When it comes to diagramming a crash scene, there are several methods to complete the task. Forensic Mapping, (locating, positioning, and documenting the evidence of a collision scene to scale) is essential to having the answers to the questions “Who, What, Where, When, and Why”. Photographs do a great job showing what the investigators saw post collision; yet they lack scale and the ability to describe pre-collision movement. Having a computer aided diagram (CAD) of the collision scene goes much further than the pictures can; here is why.
A scale diagram gives the full overview of a collision scene from either a 2D or 3D point of view. Being able to see how things lined up, how they came together and how they parted helps explain the events within a crash. When a scene can be viewed from top down or any angle, that helps relay the facts. The investigator, judge, or jury will get a visual idea of what was happening up to, at, and after impact. Using properly documented physical evidence in conjunction with the layout of the roadway in the area helps to tell the story from approach to final rest. Photographs limit the viewer to only seeing what was there in the aftermath and can also skew the perspective as to the position or distance captured within the frame.
Using forensic mapping technology (a laser scanner, drone, total station, or some other method of gathering data points for evidence) reduces time and adds detail that hand drawings lack. Gathering data by hand with a 100-foot tape measure takes time and being in the roadway is dangerous. The use of the advanced technology reduces the time needed and simplifies the task of capturing the data as well as reduces the threat to an investigator. To complete a CAD scale diagram, high-tech equipment is used to plot points throughout the crash site. For example, using the Sokkia Total Station relevant points are mapped and coded by the investigator while the station relates each of them to its location. These points may be roadway lines, utility poles, skid marks, or any other item that helps to detail the scene or explain the collision. By plotting and identifying each point, they can be brought into a computer program such as Faro Zone 3D and a scaled diagram can be completed. While a point was originally plotted from the station, measurements can be made from point-to-point or line-to-line. From the start to the finish of skids, or whatever distance, elevation, or even grade you are trying to examine is available from the diagram. Now studies can be completed accurately and efficiently. The desired perspective can be produced to scale.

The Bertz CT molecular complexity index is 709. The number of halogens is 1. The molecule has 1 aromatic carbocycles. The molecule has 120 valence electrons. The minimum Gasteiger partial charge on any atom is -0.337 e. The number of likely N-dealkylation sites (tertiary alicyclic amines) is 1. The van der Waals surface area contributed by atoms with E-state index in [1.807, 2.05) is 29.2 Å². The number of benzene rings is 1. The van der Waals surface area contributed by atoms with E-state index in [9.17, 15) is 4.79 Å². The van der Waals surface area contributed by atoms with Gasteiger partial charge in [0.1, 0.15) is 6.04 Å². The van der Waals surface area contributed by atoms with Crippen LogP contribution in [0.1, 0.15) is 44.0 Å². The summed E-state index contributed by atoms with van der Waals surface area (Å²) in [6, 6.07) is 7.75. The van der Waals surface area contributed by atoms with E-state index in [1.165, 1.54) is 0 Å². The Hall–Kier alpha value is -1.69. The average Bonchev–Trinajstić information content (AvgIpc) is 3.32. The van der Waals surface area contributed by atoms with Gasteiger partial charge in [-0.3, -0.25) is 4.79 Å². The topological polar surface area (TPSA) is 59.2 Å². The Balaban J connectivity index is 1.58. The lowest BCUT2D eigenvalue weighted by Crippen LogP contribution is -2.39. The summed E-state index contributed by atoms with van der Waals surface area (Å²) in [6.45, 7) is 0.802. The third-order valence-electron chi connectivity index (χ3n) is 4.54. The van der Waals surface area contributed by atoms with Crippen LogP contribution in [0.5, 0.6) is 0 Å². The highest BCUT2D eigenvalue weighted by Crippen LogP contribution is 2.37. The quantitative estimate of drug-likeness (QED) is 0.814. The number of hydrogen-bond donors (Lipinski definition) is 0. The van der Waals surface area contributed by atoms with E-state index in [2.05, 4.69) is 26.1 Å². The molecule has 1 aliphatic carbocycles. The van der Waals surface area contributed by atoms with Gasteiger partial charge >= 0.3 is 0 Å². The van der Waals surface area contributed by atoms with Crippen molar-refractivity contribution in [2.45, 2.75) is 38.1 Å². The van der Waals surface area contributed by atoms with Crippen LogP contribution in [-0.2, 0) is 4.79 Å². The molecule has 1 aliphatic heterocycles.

Once in the diagramming software, satellite maps may be imported into the mapped scene to help relate the collision data to the crash location. This makes the location more recognizable to the viewer by identifying buildings and other landscape details that are too vast to map. With the image being to scale and known measurements being taken by the investigator to relate to the satellite map, it is now possible to measure beyond the original mapped points. Time-distance calculations can be worked showing longer distances and, unlike a photograph, you can better relate distances and objects that relate to the investigation. Technology has advanced and improved the way collision scenes are documented. When a crash scene is mapped the collected data can be used to explain step by step what went on in a collision. The events can be shown stage by stage to explain how the collision happened, and the software allows answers to questions that may not have been thought about when the scene was being photographed or mapped. Investing in a scale diagram can reflect the happenings within a crash, showing the events of the collision as they unfolded.
Aaron (Al) Duncan II, ACTAR, is a senior vehicle reconstructionist with Warren
. He can be reached at 803-732-6600, and firstname.lastname@example.org
. Reprinted with permission from Warren Forensic Engineers & Consulting.